2003The holidays of Passover and Shavuot are connected by a 49-day period known as the Omer. In Temple times a daily barley sacrifice was offered during this time. Although the Temple is no longer standing, there is still a commandment to count the Omer every night. This is done by indicating how many days and weeks have passed since the beginning of the period. The source for this mitzvah is in this week's Torah portion, Parshat Emor.
Counting and More Counting
Leviticus chapter 22:15-16
And you shall count from the next day after the Sabbath, from the day that you brought the sheaf of the wave offering; seven Sabbaths shall be complete;
To the next day after the seventh Sabbath shall you count fifty days; and you shall offer a new meal offering to the Lord.
Your Torah navigator
1. Why do we have to count 49 days?
2. What is the signification of the seven times seven (seven weeks of seven days)?
3. Do we still have to count if we don't have a place to bring the "new meal
Soncino Zohar, Vayikra, Section 3, Page 97b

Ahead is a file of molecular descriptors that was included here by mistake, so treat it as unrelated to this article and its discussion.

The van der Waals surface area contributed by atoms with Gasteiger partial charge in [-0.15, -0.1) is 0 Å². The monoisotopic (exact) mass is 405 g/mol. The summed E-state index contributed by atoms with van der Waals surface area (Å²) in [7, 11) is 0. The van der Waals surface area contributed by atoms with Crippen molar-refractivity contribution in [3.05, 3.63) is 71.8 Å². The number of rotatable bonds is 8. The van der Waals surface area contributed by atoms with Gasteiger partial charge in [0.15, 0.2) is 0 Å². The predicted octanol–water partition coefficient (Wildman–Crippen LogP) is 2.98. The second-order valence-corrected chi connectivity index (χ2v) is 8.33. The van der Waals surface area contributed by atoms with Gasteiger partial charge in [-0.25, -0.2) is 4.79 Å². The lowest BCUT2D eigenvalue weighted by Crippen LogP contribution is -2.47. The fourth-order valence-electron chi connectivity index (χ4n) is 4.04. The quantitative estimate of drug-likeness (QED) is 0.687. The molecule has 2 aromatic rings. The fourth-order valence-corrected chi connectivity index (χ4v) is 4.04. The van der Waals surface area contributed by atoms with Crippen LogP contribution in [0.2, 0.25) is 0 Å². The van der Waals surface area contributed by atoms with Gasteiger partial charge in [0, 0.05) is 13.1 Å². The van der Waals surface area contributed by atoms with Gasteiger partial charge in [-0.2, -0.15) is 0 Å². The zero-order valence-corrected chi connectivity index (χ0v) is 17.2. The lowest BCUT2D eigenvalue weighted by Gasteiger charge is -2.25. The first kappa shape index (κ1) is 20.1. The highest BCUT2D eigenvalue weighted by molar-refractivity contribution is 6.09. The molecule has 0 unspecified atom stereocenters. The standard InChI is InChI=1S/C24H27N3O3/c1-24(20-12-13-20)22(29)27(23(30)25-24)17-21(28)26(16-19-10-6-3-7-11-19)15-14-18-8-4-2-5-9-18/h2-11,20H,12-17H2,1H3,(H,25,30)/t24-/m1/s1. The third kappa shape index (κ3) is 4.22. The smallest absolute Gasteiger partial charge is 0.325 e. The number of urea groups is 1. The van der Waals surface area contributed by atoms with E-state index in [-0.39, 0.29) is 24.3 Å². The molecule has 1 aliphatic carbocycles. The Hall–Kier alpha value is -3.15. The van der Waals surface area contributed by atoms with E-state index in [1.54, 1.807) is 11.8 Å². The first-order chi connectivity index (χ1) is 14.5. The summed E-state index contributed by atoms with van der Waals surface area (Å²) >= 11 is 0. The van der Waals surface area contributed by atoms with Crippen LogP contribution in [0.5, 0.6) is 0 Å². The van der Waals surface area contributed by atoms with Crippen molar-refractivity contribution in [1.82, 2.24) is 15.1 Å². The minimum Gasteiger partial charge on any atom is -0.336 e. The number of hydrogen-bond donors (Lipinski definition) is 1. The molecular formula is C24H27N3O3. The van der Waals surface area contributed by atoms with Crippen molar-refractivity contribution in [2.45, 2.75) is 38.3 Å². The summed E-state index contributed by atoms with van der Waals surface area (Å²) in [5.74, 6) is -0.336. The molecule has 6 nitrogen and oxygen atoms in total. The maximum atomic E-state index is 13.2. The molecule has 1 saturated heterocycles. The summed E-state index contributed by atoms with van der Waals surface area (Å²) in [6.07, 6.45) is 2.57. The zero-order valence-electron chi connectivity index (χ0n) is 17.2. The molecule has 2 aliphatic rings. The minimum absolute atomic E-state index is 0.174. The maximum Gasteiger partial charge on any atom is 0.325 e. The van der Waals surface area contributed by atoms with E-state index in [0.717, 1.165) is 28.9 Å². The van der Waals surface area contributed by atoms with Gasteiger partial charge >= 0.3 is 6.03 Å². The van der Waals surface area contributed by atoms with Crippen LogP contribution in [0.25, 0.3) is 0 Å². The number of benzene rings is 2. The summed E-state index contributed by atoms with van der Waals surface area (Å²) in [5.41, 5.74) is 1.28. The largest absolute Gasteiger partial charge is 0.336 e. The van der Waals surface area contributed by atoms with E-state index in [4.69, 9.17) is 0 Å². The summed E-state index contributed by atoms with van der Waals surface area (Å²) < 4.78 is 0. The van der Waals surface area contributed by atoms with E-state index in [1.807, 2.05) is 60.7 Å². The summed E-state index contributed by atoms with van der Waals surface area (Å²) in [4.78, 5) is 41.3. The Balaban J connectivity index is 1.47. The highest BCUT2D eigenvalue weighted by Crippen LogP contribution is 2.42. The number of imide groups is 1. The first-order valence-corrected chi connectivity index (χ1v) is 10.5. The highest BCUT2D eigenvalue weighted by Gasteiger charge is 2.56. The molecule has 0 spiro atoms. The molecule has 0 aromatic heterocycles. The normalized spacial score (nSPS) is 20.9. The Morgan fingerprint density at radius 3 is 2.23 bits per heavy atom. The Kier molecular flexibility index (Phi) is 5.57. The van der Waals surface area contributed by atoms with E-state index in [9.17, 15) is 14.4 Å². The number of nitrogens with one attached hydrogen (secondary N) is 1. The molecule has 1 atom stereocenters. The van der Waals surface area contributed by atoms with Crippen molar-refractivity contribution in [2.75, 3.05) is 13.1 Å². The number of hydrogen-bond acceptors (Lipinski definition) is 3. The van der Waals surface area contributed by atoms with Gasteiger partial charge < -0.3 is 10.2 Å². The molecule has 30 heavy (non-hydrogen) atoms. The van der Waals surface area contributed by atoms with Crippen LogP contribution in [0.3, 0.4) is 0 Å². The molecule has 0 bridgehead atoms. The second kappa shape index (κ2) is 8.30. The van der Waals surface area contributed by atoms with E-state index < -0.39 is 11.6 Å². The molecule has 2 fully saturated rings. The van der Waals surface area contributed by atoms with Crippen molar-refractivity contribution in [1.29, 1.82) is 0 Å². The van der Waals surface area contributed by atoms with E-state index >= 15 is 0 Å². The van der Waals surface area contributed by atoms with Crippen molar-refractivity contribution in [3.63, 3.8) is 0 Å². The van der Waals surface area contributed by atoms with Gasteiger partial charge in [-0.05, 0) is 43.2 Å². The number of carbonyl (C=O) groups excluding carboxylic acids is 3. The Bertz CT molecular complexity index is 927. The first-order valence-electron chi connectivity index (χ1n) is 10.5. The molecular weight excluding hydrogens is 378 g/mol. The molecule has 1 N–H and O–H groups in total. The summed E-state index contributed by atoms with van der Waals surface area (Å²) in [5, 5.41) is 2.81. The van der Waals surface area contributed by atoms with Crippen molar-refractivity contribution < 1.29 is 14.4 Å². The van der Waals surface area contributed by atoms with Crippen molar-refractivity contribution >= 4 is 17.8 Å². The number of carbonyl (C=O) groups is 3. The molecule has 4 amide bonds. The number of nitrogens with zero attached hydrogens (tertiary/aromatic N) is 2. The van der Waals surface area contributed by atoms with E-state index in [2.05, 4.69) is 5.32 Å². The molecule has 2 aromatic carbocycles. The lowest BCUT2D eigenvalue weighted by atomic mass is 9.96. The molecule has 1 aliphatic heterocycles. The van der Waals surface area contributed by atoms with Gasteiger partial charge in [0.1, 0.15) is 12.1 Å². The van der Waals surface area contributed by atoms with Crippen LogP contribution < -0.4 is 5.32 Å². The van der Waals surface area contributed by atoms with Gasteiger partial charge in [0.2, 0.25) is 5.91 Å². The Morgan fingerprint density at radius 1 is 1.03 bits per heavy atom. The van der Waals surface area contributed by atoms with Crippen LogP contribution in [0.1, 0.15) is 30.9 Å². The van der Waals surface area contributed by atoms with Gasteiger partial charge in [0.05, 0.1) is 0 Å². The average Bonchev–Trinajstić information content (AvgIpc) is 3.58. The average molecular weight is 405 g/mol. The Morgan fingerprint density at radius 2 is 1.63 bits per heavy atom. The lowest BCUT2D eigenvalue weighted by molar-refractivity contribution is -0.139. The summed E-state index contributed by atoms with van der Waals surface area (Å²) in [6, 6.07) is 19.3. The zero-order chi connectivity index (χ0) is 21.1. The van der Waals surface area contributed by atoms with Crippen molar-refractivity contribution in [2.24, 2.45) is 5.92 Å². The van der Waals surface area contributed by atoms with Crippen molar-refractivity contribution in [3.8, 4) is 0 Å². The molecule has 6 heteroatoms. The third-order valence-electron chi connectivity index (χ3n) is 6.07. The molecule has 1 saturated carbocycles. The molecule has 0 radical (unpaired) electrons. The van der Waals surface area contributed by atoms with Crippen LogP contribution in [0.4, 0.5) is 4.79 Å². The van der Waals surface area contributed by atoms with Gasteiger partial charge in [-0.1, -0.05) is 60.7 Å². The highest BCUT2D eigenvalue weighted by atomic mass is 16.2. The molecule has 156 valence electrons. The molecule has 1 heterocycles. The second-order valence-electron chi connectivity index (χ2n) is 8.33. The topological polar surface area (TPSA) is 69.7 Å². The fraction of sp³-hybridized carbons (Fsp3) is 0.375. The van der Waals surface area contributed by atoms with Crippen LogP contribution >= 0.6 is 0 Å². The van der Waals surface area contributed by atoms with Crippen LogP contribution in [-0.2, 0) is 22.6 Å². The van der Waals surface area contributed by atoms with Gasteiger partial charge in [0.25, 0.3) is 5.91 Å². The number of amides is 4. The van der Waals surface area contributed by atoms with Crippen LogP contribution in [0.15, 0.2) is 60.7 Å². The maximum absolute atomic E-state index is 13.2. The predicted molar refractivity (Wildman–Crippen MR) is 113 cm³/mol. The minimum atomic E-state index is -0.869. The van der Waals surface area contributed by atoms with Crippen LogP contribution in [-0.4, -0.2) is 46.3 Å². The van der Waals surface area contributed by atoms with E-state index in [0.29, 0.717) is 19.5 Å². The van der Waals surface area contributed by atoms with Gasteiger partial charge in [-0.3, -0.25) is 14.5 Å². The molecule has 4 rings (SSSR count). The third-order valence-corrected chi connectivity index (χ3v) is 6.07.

"They were to count "for themselves", so as to be purified with supernal holy waters, and then to be attached to the King and to receive the Torah. The people had to count seven weeks. Why seven weeks? That they might be worthy to be cleansed by the waters of that stream which is called "living waters," and from which issue seven Sabbaths."
You're Zohar Navigator
1. According to the Zohar, why do we have to count "for ourselves"?
2. Why do we need to be purified?
3. How can one become purified?
4. What are the "living waters"?
A Word: I Want to Be Better
The Omer count comes at the perfect time of the year: It is spring - everything is growing, flourishing, and moving forward. The counting of the Omer gives us a similar opportunity to grow and move forward. Over the 49 days of the Omer we should look to work on and change one issue or character trait of ourselves. By taking this opportunity for self-reflection and introspection, we feel better about ourselves and the world around us. Hopefully, we also know ourselves better. We all have the desire and yearning to change ourselves and change the world. But to do this requires time: we must set goals and work diligently to achieve them. If we want to succeed in improving our self-awareness and realizing our full potential, we have to start somewhere. Counting the Omer is the perfect place.
Prepared by Rabbi Meni Even-Israel, Campus Rabbi/Jewish Educator, University of Maryland College Park.
Additional commentaries and text studies on Emor at MyJewishLearning.com.